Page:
DMC is an institution. Since its inception, the DMC world DJ championships has been a turntable focused competition – but that’s finally all changing. DMC recognises that DJing isn’t just about turntables anymore, and Sally McLintock, DMC’s World Events Manager, tells us that when it comes to allowing controllers into the championships, “it’s up to the DJs, we go where they go – we’re open minded”.
“it’s up to the DJs, we go where they go – we’re open minded”
Let’s pull up for a moment though – in order to know where you’re going it’s important to know where you’ve been, so Sally gives us a little bit of information on DMC’s background. “Our founder Tony Prince DJ’d on the world’s largest commercial radio station Radio Luxembourg. In 1982 he started playing mixes which became very popular. The station had around 50 million listeners across Europe. In February 1983 Tony and his wife Christine launched a club exclusively for DJs and club promoters called Disco Mix Club which eventually became known as DMC. Members received a monthly magazine newsletter which Tony christened Mixmag and by 1985 DMC launched a DJ Convention where Whitney Houston made her very first live appearance and where the World DJ Championship was born.
We dropped the club DJ baton when we sold Mixmag but we continued to provide them with the world’s only weekly DJ publication DMC Update for many years and last year stopped printing a paper version maintaining the data, news and charts for club DJs online. We’re bringing back The Buzz Chart to radio which is pretty exciting because this is what the DJs need, a central point for the best new tunes around. There’s too much music around these days so it’s a shortcut for them to easily find the hottest tracks.
“We’re in a year of transition, testing the water for technology”
When DMC began we started off focusing on all DJs including radio and mobiles and even today we still provide the mobile market with commercial monthly mixes and club DJs still look to DMC as a source for very special exclusive music and an outlet for their own talents.”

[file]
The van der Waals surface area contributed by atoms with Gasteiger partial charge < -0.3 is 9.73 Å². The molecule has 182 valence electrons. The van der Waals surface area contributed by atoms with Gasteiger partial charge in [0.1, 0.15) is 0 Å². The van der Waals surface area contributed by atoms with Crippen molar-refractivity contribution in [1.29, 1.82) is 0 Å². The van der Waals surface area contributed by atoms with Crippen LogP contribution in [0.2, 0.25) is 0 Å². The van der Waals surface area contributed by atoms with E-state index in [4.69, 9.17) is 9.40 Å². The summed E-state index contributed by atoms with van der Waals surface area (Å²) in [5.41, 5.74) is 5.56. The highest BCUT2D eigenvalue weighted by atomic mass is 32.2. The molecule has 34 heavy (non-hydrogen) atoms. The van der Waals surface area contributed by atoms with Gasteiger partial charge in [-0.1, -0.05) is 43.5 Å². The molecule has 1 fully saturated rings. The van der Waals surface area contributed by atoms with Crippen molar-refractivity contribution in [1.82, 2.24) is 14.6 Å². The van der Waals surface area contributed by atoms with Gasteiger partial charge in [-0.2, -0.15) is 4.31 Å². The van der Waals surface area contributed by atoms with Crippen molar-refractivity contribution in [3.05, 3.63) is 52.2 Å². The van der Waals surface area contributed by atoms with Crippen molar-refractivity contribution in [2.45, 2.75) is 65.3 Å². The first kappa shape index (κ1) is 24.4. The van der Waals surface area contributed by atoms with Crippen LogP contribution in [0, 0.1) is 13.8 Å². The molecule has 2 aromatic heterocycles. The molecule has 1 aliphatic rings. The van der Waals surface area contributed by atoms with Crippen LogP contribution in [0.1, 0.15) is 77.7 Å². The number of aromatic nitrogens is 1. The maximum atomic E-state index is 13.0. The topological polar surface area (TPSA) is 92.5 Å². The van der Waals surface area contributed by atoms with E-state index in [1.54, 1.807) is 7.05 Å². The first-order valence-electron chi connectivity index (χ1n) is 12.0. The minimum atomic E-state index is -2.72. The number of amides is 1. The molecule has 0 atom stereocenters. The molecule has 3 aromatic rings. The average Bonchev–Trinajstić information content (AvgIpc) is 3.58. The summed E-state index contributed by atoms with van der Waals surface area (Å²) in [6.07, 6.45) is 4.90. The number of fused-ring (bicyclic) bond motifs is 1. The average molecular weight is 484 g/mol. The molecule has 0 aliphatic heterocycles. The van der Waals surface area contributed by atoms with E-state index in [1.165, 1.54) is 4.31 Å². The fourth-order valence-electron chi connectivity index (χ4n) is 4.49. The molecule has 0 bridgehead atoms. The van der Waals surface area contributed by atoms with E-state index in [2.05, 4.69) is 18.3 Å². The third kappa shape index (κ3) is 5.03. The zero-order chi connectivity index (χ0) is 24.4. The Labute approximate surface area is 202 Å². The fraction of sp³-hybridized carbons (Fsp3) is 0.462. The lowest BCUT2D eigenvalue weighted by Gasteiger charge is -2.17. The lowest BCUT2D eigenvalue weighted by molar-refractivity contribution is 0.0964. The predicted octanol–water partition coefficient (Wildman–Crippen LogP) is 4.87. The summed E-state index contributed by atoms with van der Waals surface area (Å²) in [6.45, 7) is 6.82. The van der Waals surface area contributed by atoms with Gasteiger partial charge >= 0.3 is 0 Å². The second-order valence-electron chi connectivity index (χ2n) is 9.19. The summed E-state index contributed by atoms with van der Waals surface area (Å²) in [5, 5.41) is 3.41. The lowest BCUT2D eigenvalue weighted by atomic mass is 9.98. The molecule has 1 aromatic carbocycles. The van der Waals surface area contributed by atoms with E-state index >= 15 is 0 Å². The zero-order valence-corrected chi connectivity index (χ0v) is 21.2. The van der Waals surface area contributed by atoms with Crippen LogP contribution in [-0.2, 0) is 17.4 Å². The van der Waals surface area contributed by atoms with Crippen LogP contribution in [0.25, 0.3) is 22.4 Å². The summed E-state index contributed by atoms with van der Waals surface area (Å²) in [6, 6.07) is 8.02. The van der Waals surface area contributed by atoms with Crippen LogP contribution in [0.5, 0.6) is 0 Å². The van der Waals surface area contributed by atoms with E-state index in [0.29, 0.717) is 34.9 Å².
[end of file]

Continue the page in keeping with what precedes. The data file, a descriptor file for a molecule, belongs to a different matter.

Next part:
As for the championship’s popularity: “7000 in Wembley Arena was a pretty good year. 3 times at The Royal Albert Halls (5000 per event). Membership worldwide was in the lofty 7000’s back in the early 90’s and our magazine Mixmag was selling 150,000 copies monthly when EMAP bought it. DMC attracts more DJs than ever to the World Championships. We’re in a year of transition, testing the water for technology. In the Online Championship we’ve said ‘anything goes’ so we can see where creativity takes us. It’s not an easy trick being all things to all men but we’ve done the balancing act for 28 years and we know DJs know we care for the industry.”
“It’s not an easy trick being all things to all men but we’ve done the balancing act for 28 years and we know DJs know we care for the industry.”
That transition is a big leap for DMC. At the moment, the DMC World Championships equipment specs are still locked to two turntables and a mixer, but for the first time this year DVS systems are going to be allowed with no restriction on the functions that they offer (team battles have allowed DVS for a couple of years, but only as a straight vinyl emulation). What’s more, the DMC Online Championship, in its inaugural year, has no equipment restrictions and the response to this freedom will shape the future of the live championships, says Sally; “the finals to the Online Championship are in August, so we’ll see then. If half the people in the final are using controllers, then it’s certainly something that we’ll look at for the live events next year.”
We asked: What are the challenges present in making what would be a monumental change in the DMC? “When you have as many DJs as we do, you have a logistical nightmare with the changeover of every set – it’s time consuming, and you don’t want a live event to slow down to a halt, which is why we’re looking at what happens in the Online Championship to see what we should do in future.”
“we’re looking at what happens in the Online Championship to see what we should do in future.”
And the future’s bright. “80,000 visitors watched the first 3 rounds of the Online Championship with a total of 11 rounds to look forward to. DMCworld.tv is going to become much more important to all of us as we take the internet onto mainstream TV, and how great is it even now that a kid can film his two minute set in Manchester and know it’s being watched by fans in Japan, New York and Australia?
We’ll soon be launching DMC Radio. Update will become an appendage of the radio channel to become DMC Magazine and our new download site which has been fine-tuned to cater to single sales will be launched in April. The magazine, the radio, the download and DMC TV will all work in tandem and we’re more focused on the well being of the DJ industry than we have ever been. There’s even plans afoot on the radio channel to run a Radio DJ Competition.”
So there you have it; a quick look into the workings of the world’s biggest and longest running DJ championship, a glimpse into the future, and a bunch of things you (probably) never knew about the size of the DMC empire. Many thanks to Sally for her time spent answering our questions! Head on over to dmcworld.tv to check out classic DMC videos, and dmcdjonline.com to view the online entries so far and find out how you can sign up – There are four rounds still to go, so you’ve got plenty of time to enter your dominating routine! The only question that remains is this: What equipment will you be using to enter?!